Jean-Claude Tetreault, Co-founder and Co-owner, Trillium Brewing
While Jean-Claude Tetreault and his wife, Esther, were expanding their “homebrew brand” with labels, more sophisticated equipment and eventually, homebrew at their wedding, the phrases “zoning variance” and “public hearings” meant little to them. Then they decided to go pro. Almost a year later—perhaps dazed from property-hunting fatigue—the couple signed a lease on a space in Boston’s Fort Point neighborhood. They were in slight company; since 1986, Boston has hosted only three production breweries (Harpoon, Samuel Adams and Tremont Brewery, now closed). And with its 10-barrel brewhouse, Trillium is dwarfed by its two neighbors. “A brewery really seems to bring a sense of place and pride, whether that’s in a city or small town,” Tetreault says. But if the Tetreaults’ experience—waiting 14 months before even being able to start demolition—is any indication, the brewery landscape of Boston proper won’t be changing any time soon.
Wasn’t it daunting that no other small brewery had set up shop within Boston city limits?
We actually didn’t set out to open a brewery in Boston. … Boston’s inventory was effectively non-existent, and we were actually very close to signing leases at one then another location in Everett. Our real estate agent couldn’t have been more diligent and patient with me, as he would routinely agree to meet me at 6am to look at maybe 30 different locations across the region. The night after we were dropped at a location in Everett for a tenant willing to take the entire footprint instead of just the portion we could afford, we went to see the property [on] Congress Street. It was in really, really rough shape. We took about four months before we signed the lease to have some discussions with various departments in the city about what it would take to open a production brewery. I had read plenty of chatter on blogs and social media from small breweries, so I was vaguely familiar with processes like “zoning variance” and “public hearings,” but I was certainly not well prepared for just how protracted our experience might be.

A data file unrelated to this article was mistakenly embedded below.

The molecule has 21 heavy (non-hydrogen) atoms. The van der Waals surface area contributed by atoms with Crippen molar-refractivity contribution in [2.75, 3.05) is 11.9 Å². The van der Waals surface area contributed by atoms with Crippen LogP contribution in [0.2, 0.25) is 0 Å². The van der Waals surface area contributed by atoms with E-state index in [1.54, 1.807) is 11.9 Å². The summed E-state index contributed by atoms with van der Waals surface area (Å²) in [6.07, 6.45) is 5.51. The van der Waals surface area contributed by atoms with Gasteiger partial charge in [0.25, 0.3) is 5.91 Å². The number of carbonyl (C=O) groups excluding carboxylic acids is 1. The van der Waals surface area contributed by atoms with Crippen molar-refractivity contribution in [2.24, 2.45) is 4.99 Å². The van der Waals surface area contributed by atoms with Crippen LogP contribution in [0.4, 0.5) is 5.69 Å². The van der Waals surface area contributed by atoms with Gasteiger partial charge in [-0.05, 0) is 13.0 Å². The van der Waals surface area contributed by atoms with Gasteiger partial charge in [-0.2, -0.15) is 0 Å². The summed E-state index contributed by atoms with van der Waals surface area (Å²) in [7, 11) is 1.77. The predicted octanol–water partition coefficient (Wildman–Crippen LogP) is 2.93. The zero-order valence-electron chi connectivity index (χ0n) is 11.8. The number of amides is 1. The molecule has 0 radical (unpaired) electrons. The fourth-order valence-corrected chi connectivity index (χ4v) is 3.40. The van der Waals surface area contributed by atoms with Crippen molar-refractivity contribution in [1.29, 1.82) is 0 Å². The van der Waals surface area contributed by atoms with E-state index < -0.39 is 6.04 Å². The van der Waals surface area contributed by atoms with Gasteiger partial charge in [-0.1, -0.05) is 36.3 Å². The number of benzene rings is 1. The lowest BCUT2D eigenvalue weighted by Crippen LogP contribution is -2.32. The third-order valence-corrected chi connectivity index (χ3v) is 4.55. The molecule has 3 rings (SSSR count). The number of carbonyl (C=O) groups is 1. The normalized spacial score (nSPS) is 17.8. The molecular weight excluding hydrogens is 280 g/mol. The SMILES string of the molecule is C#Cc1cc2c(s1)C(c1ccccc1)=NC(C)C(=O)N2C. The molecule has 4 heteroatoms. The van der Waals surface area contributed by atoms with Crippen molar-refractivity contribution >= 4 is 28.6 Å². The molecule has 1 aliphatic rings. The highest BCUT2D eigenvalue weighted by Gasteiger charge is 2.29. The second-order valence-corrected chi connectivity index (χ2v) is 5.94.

How do you think cities can make it easier for startup breweries to open?
Cities like Boston don’t need to create a special facilitated process for breweries. The process of obtaining a building permit should apply evenly as they might to a bakery, bike shop or restaurant. But any startup entity could certainly benefit by having unnecessary barriers removed. There were plenty of discussions with folks in the city that revealed an internal recognition of how inefficient everything is, but there’s just no overarching mechanism to give things an operational overhaul and simplification. In the case of our “mom and pop” shop, it was getting very close to us having to call it quits before we got up and running.
Generally speaking, the Boston metro region doesn’t really have huge tracts of vacant, defunct manufacturing districts that need a sort of jumpstart that a craft brewery could provide. The region seems to be focused on competing on a national and international scale to attract large pharmaceutical, biotech, financial and tech companies. We had a 14-month period before we could even start demolition/construction, but we had some people in the city tell us that they were surprised that we got it that fast. For a bit of perspective, that’s almost twice as long as it took us to actually build the brewery. Now that we’ve been open for three-and-a-half months, it can sometimes be hard not to look back to see [how] massive the opportunity cost of that lost time [was], but we have been generally very good at not getting further bogged down by all that. We’ve got far more important stuff to focus on. ■